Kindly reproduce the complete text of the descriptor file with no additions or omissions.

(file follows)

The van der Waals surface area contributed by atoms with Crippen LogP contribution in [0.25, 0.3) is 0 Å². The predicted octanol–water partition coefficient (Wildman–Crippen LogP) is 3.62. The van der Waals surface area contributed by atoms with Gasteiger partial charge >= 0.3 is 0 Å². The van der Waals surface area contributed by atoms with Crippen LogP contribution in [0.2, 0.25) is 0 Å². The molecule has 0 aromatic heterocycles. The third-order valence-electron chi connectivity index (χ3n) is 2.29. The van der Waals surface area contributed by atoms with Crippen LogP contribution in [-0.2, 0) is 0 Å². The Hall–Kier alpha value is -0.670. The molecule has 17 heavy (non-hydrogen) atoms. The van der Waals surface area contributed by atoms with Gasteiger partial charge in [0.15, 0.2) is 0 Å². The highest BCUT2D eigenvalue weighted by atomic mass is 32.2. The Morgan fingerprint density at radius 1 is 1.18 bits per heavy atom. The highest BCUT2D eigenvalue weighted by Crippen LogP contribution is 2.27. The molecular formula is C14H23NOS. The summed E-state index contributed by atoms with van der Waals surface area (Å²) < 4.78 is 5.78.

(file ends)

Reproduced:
The van der Waals surface area contributed by atoms with Crippen LogP contribution in [0.25, 0.3) is 0 Å². The predicted octanol–water partition coefficient (Wildman–Crippen LogP) is 3.62. The van der Waals surface area contributed by atoms with Gasteiger partial charge >= 0.3 is 0 Å². The van der Waals surface area contributed by atoms with Crippen LogP contribution in [0.2, 0.25) is 0 Å². The molecule has 0 aromatic heterocycles. The third-order valence-electron chi connectivity index (χ3n) is 2.29. The van der Waals surface area contributed by atoms with Crippen LogP contribution in [-0.2, 0) is 0 Å². The Hall–Kier alpha value is -0.670. The molecule has 17 heavy (non-hydrogen) atoms. The van der Waals surface area contributed by atoms with Gasteiger partial charge in [0.15, 0.2) is 0 Å². The highest BCUT2D eigenvalue weighted by atomic mass is 32.2. The Morgan fingerprint density at radius 1 is 1.18 bits per heavy atom. The highest BCUT2D eigenvalue weighted by Crippen LogP contribution is 2.27. The molecular formula is C14H23NOS. The summed E-state index contributed by atoms with van der Waals surface area (Å²) < 4.78 is 5.78.